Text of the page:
Saturday, February 1, 2014

Sometimes, it is OK to blame the victim

This week free market video blogger and investor Peter Schiff went on the Daily Show to defend the minimum wage and gave them plenty of ammunition to mock "our side" with. As expected, they used editing tricks, anecdotal examples and a cherry-picked expert to argue against their point. They even included a passing reference that called important social safety net policies like the earned income tax credit "corporate welfare."

Well Peter, what did you think would happen? As Mike Munger wrote after viewing a different Daily Show  segment last month:

At this point, these are not ambush interviews, because it's obvious what is going to happen. If cannibals ask:  "Can you come to dinner?" it means YOU are going to be cooked. If Aasif Mandvi asks if you want to do an interview, it means YOU are going to be smoked and hung out to dry.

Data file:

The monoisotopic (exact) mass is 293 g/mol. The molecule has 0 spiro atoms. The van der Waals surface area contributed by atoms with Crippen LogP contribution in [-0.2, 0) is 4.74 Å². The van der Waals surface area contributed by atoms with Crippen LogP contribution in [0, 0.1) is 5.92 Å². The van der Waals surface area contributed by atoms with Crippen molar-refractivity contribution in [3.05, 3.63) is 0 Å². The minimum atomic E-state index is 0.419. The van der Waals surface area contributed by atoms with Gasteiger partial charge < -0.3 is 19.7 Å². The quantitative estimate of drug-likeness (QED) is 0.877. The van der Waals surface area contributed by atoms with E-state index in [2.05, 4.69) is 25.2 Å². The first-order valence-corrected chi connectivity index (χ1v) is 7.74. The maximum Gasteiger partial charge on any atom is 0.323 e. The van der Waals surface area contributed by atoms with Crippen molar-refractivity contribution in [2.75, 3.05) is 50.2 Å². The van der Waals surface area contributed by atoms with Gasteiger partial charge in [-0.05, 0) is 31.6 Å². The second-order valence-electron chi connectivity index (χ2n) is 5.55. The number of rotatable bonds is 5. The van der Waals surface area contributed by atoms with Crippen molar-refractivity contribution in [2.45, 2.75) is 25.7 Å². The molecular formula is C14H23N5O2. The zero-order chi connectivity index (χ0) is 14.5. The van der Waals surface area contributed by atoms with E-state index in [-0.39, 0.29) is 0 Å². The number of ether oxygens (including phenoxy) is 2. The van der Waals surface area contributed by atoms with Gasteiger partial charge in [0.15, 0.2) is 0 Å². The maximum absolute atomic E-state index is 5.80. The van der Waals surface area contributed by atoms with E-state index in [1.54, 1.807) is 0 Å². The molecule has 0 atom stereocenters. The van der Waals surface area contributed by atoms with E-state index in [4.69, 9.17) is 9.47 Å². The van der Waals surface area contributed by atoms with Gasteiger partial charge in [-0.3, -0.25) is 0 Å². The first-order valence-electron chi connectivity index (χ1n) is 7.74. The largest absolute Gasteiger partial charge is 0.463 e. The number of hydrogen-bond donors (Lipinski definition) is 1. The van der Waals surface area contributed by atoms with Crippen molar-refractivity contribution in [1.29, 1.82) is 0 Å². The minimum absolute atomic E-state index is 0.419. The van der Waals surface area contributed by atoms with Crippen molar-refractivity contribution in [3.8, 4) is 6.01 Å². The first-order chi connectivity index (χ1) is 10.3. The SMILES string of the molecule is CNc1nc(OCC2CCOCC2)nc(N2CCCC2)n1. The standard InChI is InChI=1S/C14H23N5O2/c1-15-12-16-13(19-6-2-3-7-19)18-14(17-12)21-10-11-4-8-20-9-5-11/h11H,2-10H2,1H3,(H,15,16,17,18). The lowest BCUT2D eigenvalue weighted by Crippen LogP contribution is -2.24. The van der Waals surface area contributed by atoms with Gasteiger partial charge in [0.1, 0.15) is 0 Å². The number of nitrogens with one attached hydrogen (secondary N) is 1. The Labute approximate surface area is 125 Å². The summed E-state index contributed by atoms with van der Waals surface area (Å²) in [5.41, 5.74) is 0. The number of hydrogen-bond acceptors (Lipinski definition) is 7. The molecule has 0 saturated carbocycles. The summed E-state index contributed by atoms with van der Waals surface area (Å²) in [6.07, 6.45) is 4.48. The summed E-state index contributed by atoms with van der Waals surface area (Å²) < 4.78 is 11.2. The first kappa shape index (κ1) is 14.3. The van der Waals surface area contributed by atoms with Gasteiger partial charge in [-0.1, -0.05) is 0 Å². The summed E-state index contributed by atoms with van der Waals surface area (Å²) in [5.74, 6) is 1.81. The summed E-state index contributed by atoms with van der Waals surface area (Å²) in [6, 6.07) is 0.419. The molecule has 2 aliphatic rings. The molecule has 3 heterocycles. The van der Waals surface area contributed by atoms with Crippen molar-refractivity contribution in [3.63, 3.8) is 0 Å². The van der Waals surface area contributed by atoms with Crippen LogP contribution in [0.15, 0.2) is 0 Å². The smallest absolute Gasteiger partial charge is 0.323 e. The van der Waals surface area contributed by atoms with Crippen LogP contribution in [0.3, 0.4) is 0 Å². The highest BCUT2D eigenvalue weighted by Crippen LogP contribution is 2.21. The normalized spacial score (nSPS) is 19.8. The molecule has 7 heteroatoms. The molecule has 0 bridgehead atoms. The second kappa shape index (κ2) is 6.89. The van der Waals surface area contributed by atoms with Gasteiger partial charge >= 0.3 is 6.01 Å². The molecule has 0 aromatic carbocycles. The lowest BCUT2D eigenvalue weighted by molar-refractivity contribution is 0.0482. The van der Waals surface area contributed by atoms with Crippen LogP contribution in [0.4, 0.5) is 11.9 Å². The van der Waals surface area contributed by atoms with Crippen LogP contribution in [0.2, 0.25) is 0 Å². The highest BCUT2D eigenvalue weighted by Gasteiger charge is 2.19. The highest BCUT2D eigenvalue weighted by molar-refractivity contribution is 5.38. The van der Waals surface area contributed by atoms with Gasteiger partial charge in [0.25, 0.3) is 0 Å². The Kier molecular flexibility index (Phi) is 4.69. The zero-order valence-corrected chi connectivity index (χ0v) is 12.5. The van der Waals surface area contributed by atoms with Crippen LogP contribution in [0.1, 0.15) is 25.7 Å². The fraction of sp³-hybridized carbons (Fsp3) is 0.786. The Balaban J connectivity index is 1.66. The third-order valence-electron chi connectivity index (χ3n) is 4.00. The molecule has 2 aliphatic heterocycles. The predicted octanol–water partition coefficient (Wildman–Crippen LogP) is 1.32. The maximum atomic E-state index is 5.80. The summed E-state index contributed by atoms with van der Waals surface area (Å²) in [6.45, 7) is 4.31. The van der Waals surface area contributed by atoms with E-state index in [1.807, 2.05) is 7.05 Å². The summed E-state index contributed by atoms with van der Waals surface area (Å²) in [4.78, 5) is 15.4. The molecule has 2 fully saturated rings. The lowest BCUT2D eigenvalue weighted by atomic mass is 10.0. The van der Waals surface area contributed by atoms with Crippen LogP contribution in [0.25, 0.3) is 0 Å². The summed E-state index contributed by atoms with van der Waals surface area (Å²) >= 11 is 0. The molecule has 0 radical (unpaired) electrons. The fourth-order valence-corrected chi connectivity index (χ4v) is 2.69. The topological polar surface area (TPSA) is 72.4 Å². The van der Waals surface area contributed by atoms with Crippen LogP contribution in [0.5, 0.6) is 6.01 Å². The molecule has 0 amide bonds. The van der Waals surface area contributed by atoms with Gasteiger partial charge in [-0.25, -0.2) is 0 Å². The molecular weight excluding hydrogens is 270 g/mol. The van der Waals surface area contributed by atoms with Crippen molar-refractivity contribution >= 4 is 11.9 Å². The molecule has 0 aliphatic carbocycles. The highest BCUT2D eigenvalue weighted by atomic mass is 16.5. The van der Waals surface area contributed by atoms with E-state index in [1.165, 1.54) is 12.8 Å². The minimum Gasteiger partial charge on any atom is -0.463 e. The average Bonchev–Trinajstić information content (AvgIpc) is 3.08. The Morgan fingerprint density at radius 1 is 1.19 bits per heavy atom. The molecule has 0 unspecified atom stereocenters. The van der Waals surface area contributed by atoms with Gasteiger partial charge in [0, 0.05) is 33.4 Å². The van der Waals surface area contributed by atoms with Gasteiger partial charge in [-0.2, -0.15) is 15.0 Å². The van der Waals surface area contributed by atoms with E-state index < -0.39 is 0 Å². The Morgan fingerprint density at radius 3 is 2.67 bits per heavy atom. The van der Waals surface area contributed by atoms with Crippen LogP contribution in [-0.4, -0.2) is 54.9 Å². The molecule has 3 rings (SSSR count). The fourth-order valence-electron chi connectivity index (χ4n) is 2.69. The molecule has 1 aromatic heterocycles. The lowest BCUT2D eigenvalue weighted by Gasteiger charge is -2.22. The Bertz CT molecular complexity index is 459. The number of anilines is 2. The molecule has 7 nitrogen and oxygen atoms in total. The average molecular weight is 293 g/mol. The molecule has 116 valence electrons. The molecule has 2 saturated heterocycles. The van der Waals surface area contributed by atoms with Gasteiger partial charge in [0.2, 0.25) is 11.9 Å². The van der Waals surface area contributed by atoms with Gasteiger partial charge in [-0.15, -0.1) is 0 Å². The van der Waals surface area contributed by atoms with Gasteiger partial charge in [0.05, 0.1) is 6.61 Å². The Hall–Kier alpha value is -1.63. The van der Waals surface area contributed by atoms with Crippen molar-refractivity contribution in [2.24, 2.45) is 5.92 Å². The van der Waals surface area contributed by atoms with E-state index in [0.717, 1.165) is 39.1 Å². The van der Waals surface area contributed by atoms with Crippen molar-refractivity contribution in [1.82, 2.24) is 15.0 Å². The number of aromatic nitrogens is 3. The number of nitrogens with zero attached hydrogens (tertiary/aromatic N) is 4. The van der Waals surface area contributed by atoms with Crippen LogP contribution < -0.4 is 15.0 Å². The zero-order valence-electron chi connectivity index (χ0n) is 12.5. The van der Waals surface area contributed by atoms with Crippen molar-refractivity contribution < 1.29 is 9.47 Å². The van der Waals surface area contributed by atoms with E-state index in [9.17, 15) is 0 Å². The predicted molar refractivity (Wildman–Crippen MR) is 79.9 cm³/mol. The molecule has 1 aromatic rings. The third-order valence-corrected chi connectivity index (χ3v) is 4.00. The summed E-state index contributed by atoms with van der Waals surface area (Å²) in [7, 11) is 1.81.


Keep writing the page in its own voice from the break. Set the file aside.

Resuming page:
I understand that we're not supposed to "blame the victim" but I don't care. Sometimes, the victim was being careless. This is another great example of Ken's Law, where the awfulness of one side does not mean the other side is forgiven for being awful as well.

Did Schiff need to increase his exposure to the world? He's found much more flattering venues before. On his blog he said he thought going to the show was a "risk" to help get his message out. No Peter, there was no risk here. It was a done-deal from the start.

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